JoVE Logo
Faculty Resource Center

Sign In





Representative Results





Immunology and Infection

Isolation and Identification of Extravascular Immune Cells of the Heart

Published: August 23rd, 2018



1Toronto General Hospital Research Institute, University Health Network (UHN), 2Dept of Laboratory Medicine and Pathobiology, University of Toronto, 3Dept of Immunology, University of Toronto, 4Peter Munk Cardiac Centre, 5Ted Rogers Centre for Heart Research

This protocol presents a simple and efficient method to isolate, identify and quantify immune cells residing in the myocardium of mice during steady state or inflammation. The protocol combines enzymatic and mechanical digestion for the generation of a single cell suspension that can be further analyzed by flow cytometry.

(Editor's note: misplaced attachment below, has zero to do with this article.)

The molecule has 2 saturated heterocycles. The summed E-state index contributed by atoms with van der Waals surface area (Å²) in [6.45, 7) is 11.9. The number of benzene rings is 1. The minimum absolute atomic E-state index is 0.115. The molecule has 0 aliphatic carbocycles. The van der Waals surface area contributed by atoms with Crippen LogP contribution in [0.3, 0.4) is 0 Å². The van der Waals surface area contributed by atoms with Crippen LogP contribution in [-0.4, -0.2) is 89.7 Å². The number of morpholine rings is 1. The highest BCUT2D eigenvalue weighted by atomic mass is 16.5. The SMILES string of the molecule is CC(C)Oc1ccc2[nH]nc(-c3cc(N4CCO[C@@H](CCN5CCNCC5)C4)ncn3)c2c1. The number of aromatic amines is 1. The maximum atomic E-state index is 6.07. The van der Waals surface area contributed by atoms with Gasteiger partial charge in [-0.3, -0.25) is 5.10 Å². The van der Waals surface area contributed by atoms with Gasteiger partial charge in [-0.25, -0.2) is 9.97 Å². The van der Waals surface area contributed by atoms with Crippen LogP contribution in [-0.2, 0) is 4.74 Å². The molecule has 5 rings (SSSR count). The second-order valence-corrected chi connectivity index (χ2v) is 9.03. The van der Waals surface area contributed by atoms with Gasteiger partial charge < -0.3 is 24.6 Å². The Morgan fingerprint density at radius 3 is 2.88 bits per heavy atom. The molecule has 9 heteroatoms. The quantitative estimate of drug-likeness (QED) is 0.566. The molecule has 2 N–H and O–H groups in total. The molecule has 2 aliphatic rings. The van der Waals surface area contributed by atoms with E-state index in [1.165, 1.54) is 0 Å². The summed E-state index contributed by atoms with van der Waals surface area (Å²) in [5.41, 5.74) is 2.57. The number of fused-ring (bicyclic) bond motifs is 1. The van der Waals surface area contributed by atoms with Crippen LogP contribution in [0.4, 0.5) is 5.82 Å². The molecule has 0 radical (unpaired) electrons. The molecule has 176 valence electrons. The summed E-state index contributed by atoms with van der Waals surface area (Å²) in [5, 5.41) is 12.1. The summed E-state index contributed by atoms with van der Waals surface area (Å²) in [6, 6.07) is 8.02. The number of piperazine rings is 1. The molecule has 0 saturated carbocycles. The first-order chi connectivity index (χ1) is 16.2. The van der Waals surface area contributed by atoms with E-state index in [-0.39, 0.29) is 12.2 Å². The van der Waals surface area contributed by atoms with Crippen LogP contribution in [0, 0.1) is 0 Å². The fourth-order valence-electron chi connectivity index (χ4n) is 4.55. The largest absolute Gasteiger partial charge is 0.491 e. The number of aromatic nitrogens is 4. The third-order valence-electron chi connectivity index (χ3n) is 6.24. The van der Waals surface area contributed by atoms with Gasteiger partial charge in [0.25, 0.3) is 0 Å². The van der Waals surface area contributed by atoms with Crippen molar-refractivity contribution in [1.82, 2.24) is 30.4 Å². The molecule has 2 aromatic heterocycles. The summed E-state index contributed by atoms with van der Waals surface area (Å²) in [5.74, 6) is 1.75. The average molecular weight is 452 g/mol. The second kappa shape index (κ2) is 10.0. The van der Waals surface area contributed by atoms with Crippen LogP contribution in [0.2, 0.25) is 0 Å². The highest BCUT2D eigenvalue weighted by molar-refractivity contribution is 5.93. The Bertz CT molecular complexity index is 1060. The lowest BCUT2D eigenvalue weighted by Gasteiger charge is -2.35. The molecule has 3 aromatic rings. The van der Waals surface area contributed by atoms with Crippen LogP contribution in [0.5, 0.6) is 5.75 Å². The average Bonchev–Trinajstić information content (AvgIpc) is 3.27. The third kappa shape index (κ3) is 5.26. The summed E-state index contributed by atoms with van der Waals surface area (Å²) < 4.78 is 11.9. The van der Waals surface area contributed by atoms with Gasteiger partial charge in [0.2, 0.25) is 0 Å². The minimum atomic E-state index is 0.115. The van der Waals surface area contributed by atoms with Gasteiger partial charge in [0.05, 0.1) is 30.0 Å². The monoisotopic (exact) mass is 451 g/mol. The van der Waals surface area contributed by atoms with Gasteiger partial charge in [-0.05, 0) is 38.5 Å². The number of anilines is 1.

The immune system is an essential component of a healthy heart. The myocardium is home to a rich population of different immune cell subsets with functional compartmentalization both during steady state and during different forms of inflammation. Until recently, the study of immune cells in the heart required the use of microscopy or poorly developed digestion protocols, which provided enough sensitivity during severe inflammation but were unable to confidently identify small — but key — populations of cells during steady state. Here, we discuss a simple method combining enzymatic (collagenase, hyaluronidase and DNAse) and mechanical digestion of murine hearts preceded by intravascular administration of fluorescently-labelled antibodies to differentiate small but unavoidable intravascular cell contaminants. This method generates a suspension of isolated viable cells that can be analyzed by flow cytometry for identification, phenotyping and quantification, or further purified with fluorescence-activated cell sorting or magnetic bead separation for transcriptional analysis or in vitro studies. We include an example of a step-by-step flow cytometric analysis to differentiate the key macrophage and dendritic cell populations of the heart. For a medium sized experiment (10 hearts) the completion of the procedure requires 2–3 h.